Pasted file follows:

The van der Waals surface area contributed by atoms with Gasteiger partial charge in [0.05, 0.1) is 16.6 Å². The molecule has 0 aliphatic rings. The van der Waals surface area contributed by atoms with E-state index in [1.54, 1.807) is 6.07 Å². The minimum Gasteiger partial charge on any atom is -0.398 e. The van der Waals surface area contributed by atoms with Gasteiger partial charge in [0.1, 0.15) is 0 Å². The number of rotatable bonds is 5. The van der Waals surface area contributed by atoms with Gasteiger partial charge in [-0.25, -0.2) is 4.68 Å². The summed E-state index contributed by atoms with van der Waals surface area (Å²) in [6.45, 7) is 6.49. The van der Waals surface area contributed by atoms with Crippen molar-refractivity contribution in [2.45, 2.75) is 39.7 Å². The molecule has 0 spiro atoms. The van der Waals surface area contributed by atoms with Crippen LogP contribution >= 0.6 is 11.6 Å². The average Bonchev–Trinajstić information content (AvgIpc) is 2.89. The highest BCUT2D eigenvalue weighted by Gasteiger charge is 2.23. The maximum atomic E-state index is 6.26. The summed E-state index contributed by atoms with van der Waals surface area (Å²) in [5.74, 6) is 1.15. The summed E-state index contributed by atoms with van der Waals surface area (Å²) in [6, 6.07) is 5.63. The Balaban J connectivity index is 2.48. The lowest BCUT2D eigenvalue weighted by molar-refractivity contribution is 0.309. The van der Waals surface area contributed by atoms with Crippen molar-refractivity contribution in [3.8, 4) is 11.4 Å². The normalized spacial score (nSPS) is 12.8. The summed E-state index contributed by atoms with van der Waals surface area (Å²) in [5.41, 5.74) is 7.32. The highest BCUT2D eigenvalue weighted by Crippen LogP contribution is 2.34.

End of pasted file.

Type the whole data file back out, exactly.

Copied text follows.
The van der Waals surface area contributed by atoms with Gasteiger partial charge in [0.05, 0.1) is 16.6 Å². The molecule has 0 aliphatic rings. The van der Waals surface area contributed by atoms with E-state index in [1.54, 1.807) is 6.07 Å². The minimum Gasteiger partial charge on any atom is -0.398 e. The van der Waals surface area contributed by atoms with Gasteiger partial charge in [0.1, 0.15) is 0 Å². The number of rotatable bonds is 5. The van der Waals surface area contributed by atoms with Gasteiger partial charge in [-0.25, -0.2) is 4.68 Å². The summed E-state index contributed by atoms with van der Waals surface area (Å²) in [6.45, 7) is 6.49. The van der Waals surface area contributed by atoms with Crippen molar-refractivity contribution in [2.45, 2.75) is 39.7 Å². The molecule has 0 spiro atoms. The van der Waals surface area contributed by atoms with Crippen LogP contribution >= 0.6 is 11.6 Å². The average Bonchev–Trinajstić information content (AvgIpc) is 2.89. The highest BCUT2D eigenvalue weighted by Gasteiger charge is 2.23. The maximum atomic E-state index is 6.26. The summed E-state index contributed by atoms with van der Waals surface area (Å²) in [5.74, 6) is 1.15. The summed E-state index contributed by atoms with van der Waals surface area (Å²) in [6, 6.07) is 5.63. The Balaban J connectivity index is 2.48. The lowest BCUT2D eigenvalue weighted by molar-refractivity contribution is 0.309. The van der Waals surface area contributed by atoms with Crippen molar-refractivity contribution in [3.8, 4) is 11.4 Å². The normalized spacial score (nSPS) is 12.8. The summed E-state index contributed by atoms with van der Waals surface area (Å²) in [5.41, 5.74) is 7.32. The highest BCUT2D eigenvalue weighted by Crippen LogP contribution is 2.34.